Oceana claims that more than 50% of european fisheries should be closed down immediately to prevent their collapse

A report by the organisation shows that the seas off the Iberian Peninsula, the North Sea and deep-sea waters are once again topping the list of areas in the worst state.

Press Release Date: April 7, 2011

Location: Madrid


Marta Madina | email: mmadina@oceana.org | tel.: Marta Madina

Threatened species include sharks, rays, deep-sea fish, cod, hake, anchovy and eels.

The international organisation for the defence of the seas, Oceana, has carried out a study on the state of the main fishing stocks in the waters of the North Atlantic to evaluate their situation. Based on the latest scientific evaluations, it has reviewed around one hundred different fisheries between the Arctic Sea and the Gulf of Cadiz.

More than 50% of the fisheries analysed should be closed immediately; another 30% are in danger and their catches should be reduced, and just over 10% have enough fish to allow fishing to continue or even a slight increase in catches.

Species regarded as ‘exhausted’ include sharks, both deep-sea and pelagic, a large number of rays, eels, cod in virtually the whole of Europe (except Norway), hake and anchovy in the Cantabrian Sea, whiting in the North Sea and Norway lobster and anglerfish off Galicia and Portugal, amongst others. Those that are on the road towards collapse include Atlantic mackerel, greater Argentine smelt, plaice and sole in the English Channel and South-East Ireland and redfish in Norway, Iceland and the Faeroe Islands.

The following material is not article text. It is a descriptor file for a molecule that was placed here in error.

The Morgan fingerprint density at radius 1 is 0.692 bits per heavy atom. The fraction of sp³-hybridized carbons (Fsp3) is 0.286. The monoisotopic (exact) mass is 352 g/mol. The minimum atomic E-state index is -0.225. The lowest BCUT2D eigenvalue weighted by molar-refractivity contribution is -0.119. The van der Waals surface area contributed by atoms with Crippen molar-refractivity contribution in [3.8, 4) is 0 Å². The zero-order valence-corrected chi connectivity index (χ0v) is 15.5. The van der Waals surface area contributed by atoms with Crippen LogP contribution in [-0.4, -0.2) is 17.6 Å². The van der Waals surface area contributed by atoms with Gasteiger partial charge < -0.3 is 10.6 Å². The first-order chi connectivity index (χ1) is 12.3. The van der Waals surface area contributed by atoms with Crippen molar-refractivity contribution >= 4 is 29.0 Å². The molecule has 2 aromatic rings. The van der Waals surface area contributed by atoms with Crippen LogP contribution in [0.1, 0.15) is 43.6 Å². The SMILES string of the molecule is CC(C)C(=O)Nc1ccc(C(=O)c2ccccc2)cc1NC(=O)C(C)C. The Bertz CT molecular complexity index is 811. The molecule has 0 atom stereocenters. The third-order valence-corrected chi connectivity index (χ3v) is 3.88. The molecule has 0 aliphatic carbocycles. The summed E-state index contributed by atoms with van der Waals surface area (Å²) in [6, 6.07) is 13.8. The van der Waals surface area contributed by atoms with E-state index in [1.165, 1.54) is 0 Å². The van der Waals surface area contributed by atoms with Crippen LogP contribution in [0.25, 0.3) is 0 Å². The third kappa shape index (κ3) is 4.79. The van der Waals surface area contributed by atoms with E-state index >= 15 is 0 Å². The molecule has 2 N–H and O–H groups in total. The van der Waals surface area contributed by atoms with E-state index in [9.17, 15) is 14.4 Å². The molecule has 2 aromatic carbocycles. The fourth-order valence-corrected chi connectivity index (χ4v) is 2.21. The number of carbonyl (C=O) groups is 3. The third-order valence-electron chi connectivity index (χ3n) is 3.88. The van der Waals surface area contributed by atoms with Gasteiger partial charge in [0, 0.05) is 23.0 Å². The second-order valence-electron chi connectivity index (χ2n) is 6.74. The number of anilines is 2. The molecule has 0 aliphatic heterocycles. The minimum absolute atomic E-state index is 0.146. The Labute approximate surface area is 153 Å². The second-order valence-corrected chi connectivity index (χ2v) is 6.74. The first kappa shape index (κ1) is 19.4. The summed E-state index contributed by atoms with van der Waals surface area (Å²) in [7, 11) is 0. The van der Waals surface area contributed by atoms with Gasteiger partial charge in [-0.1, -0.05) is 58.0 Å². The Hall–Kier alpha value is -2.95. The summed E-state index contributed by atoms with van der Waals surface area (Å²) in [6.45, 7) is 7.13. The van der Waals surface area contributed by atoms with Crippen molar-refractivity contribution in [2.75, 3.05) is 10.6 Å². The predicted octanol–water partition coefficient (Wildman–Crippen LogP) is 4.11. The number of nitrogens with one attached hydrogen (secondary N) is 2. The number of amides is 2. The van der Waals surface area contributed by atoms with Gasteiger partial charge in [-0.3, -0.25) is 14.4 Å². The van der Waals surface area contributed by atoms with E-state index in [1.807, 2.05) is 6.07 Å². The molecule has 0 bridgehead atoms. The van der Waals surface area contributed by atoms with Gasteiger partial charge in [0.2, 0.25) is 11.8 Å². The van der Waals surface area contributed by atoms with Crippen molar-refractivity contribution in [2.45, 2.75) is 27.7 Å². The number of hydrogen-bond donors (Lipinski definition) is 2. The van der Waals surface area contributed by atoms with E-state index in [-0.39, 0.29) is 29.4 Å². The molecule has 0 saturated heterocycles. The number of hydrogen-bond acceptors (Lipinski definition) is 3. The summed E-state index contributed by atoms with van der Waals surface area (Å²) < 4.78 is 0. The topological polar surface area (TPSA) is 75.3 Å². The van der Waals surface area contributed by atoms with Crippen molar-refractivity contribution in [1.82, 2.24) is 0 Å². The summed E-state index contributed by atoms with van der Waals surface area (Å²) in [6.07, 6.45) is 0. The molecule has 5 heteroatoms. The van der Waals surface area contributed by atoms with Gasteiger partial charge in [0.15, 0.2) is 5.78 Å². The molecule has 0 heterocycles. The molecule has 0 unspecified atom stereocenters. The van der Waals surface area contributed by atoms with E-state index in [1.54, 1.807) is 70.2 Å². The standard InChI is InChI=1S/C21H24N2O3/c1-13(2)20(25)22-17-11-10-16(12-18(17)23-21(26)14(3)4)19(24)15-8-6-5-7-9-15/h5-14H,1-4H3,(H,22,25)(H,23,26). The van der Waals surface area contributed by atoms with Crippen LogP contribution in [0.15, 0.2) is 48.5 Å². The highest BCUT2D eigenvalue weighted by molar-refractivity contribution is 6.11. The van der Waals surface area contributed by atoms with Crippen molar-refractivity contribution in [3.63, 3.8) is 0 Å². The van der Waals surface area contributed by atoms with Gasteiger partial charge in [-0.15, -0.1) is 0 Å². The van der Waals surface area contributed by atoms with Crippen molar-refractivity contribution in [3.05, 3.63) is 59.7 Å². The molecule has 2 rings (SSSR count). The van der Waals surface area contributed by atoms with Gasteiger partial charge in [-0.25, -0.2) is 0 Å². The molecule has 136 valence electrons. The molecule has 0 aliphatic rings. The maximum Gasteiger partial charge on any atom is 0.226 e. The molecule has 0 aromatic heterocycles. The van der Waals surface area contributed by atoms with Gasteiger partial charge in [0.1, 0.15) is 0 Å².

Meanwhile, there is some optimism when talking about species in a better state, headed up by blue whiting and herring in a large part of Europe (except in the English Channel and the south of Ireland), pollack in the North Sea, Scotland and the Baltic, sandeel in the Baltic and North of Scotland, and haddock in Iceland and Norway.

For more than 15 years, the politicians of the European Union have been ignoring the majority of scientific advice on fisheries management. And now the time has come to pay for this huge mistake, said Xavier Pastor, the director of Oceana Europe.

Last year, Oceana raised the alarm about the worrying situation of anchovy in the Cantabrian Sea and called for significant catch reductions, but both the Spanish Ministry of Agriculture, Fisheries and Food, Elena Espinosa, and her French counterpart said that these forecasts were and authorised a quota six times higher than that recommended by scientists.

Just a few days after the start of the anchovy season this major error was corroborated and the fishery had to be closed down. Scientists have asked for it to remain closed until at least 2006 so the stock can recover.

Next week, the European Commission is expected to publish its proposals for fishing quotas for 2006. These proposals will without doubt be amended by the Fisheries Ministers who have traditionally boasted of their prowess in obtaining quotas very much higher than those recommended by scientific organisations, such as ICES (International Council for the Exploration of the Sea), which carries out an annual assessment of North-East Atlantic fish stocks.

Our political leaders need to stop playing Russian roulette with the future of our fisheries resources and marine ecosystems, claims Ricardo Aguilar, the director of research at Oceana Europe.

Oceana has announced that it will be making an analysis of the Commission’s proposals and the quotas approved by the EU Council of Fisheries Ministers, and will be publicising whether this time they have respected or ignored scientific advice so that the general public can be made aware of how its seas are being managed.